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How do chemicals end up in my body?

How many chemicals are in me?

Can low doses of chemicals hurt me?

What are the possible health effects of low doses?

Aren't these chemicals well-tested?

What must the chemical industry do?

What should the government do?

What can you do?

These fact sheets are from our print report. Download the full report (in Adobe Acrobat format).

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How many chemicals are in me?

Not known (even this study defines only a fraction of the chemicals in the nine people tested). The reason: beyond chemicals that are added to food or used as drugs, there is no requirement for chemical manufacturers to: disclose how their chemicals are used or the routes through which people are exposed; understand the fate of their chemicals in the environment; measure concentrations of their products in the environment or in people; or develop and make public analytical methods that would allow other scientists to gather information.

Companies sometimes develop methods to test for chemicals in the blood or urine of their workers, but they do not routinely disclose the methods or results to the government or the public. The government has spearheaded most of the limited testing that has been performed for the general population in studies funded by taxpayers. The government’s studies have not kept pace with the ever-expanding array of new toxic chemicals. The country’s most comprehensive program for detecting industrial chemicals in the human body is run by a government program that reported on 27 chemicals in 2001 (CDC 2001). The chemical industry provided direct funding for none of this multi-million dollar effort, but instead paid their trade association’s press office to educate the national media on the safety of industrial chemicals in the days following the government’s report release. In their upcoming report on chemical exposures, CDC is expected to release information on 116 chemicals, or about 70 percent of the number identified in this study.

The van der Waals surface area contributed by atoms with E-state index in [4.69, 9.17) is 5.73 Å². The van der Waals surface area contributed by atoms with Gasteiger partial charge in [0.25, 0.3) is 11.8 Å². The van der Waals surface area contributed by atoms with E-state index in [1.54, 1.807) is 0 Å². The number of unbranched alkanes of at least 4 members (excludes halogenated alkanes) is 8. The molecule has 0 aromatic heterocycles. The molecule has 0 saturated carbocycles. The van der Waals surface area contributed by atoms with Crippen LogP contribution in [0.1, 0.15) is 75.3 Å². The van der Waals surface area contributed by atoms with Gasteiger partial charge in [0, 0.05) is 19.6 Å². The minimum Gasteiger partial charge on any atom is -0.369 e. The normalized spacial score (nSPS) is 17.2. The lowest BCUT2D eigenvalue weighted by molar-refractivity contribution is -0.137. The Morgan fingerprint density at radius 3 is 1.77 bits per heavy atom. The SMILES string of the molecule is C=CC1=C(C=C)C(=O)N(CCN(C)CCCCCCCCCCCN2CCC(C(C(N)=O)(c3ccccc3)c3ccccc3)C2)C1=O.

A few types of consumer products, such as cosmetics and home pesticides, must carry partial ingredient labels so consumers can make informed choices. Federal law, however, does not require the chemical industry to disclose ingredients in most household consumer products, including cleaners, paints and varnishes, and chemical coatings on clothing and furniture, or the so-called “inert” ingredients in pesticides, which are typically more than 95 percent of the retail product. The EPA has compiled a database of more than 1,000 chemicals they believe might be present in 11,700 consumer products, using data the Agency gathered from chemical encyclopedias, air sampling studies in the open scientific literature, and manufacturers. But the companies have classified the chemical recipes for 9,300 of these products as “confidential business information.”

The EPA attempts to track local exposures to chemical pollutants through two testing programs, one for tap water and another for ambient air. But testing captures only a small fraction of the chemicals a person is exposed to over the course of a day. At least 165 companies have manufactured the 167 chemicals found in the test subjects, marketing them under at least 265 trade and consumer products names (Table 3). By contrast, some local and state air monitoring programs track only five chemical contaminants, most of them linked to automobile exhaust. Water suppliers test tap water for 70 contaminants, but the list excludes hundreds of chemicals known to contaminate public water supplies [e.g., (USGS 2002)].